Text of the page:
“I have stayed only to see you again,” came panting from his lips. “I could not go till I had seen you again!”
And before the winged syllables had ceased, their eyes met; nor their eyes alone, for upon both was the constraint of passion that leaps like flame to its desire—mouth to mouth and heart to heart for one instant that concentrated all the joy of being.
What hand, centuries ago crumbled into indistinguishable dust, painted that parable of the youth making his award to Love? What eyes gazed upon it, when this was a home of man and woman warm with life, listening all day long to the music of uttered thoughts? Dark-buried whilst so many ages of history went by, thrown open for the sunshine to rest upon its pallid antiquity, again had this chamber won a place in human hearts, witnessed the birth of joy and hope, blended itself with the destiny of mortals. He who pictured Paris dreamt not of these passionate lips and their unborn language, knew not that he wrought for a world hidden so far in time. Though his white-limbed goddess fade ghostlike, the symbol is as valid as ever. Did not her wan beauty smile youthful again in the eyes of these her latest worshippers?
And they went forth among the painted pillars, once more shunning each other’s look. It was some minutes before Cecily knew that her fingers still crushed the spray of maidenhair; then she touched it gently, and secreted it within her glove. It must be dead when she reached home, but that mattered nothing; would it not remain the sign of something deathless?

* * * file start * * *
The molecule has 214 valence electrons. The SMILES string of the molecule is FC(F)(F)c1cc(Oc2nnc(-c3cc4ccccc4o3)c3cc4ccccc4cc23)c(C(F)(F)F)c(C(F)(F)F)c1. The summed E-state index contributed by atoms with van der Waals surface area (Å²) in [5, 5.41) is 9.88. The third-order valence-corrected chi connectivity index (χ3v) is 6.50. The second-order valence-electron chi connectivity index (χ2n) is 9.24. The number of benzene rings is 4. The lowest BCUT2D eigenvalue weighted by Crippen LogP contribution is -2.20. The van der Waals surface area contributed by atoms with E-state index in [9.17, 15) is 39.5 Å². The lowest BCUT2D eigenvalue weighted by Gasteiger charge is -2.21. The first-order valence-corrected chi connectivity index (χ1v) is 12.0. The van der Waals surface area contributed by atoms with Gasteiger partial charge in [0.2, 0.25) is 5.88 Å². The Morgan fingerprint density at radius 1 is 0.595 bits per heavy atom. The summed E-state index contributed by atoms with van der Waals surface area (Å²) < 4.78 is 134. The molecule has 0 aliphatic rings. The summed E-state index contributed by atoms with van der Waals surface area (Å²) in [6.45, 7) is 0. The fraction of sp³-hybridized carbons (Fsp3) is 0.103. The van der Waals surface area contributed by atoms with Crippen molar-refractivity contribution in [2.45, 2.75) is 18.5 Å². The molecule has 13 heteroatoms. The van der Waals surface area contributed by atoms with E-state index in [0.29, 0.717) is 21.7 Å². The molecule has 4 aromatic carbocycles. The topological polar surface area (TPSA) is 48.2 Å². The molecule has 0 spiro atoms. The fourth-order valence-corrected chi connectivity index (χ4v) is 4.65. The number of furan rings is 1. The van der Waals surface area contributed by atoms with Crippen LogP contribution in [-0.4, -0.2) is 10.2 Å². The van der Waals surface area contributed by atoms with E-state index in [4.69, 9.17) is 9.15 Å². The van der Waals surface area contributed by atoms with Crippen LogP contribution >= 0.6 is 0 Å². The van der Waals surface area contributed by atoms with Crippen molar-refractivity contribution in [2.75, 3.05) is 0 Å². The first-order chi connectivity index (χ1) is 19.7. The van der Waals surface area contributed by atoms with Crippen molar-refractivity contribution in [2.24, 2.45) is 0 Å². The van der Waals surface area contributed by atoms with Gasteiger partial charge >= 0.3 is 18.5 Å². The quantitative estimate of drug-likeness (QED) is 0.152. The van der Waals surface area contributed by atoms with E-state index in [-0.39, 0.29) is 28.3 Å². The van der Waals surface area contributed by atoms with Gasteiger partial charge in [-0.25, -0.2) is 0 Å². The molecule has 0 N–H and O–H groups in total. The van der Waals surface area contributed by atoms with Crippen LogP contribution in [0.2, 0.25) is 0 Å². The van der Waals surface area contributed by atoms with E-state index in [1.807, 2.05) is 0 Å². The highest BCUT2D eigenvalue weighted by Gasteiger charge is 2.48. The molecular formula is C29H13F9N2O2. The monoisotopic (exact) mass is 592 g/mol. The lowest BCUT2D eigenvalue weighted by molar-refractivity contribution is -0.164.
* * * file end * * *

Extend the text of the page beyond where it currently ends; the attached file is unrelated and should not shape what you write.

She believed so. In her vision the dead city had a new and wonderful life; it lay glorious in the light of heaven, its strait ways fit for the treading of divinities, its barren temples reconsecrate with song and sacrifice. She believed there was that within her soul which should survive all change and hazard—survive, it might be, even this warm flesh that it was hard not to think immortal.
She sought Miriam’s side, took her hand, held it playfully as they walked on together.
“Why do you look at me so sadly, Miriam?”
“I did not mean to.”
“Yet you do. Let me see you smile once to-day.”
But Miriam’s smile was sadder than her grave look.
It was true enough that Clifford Marsh would have relished an invitation to accompany that party of four to Pompeii. For one thing, he was beginning to have a difficulty in passing his days; if the present state of things prolonged itself, his position might soon resemble that of Mr. Musselwhite. But chiefly would he have welcomed the prospect of spending some hours in the society of Miss Doran, and under circumstances which would enable him to shine. Clifford had begun to nurse a daring ambition. Allowing his vanity to caress him into the half-belief that he was really making a noble stand against the harshness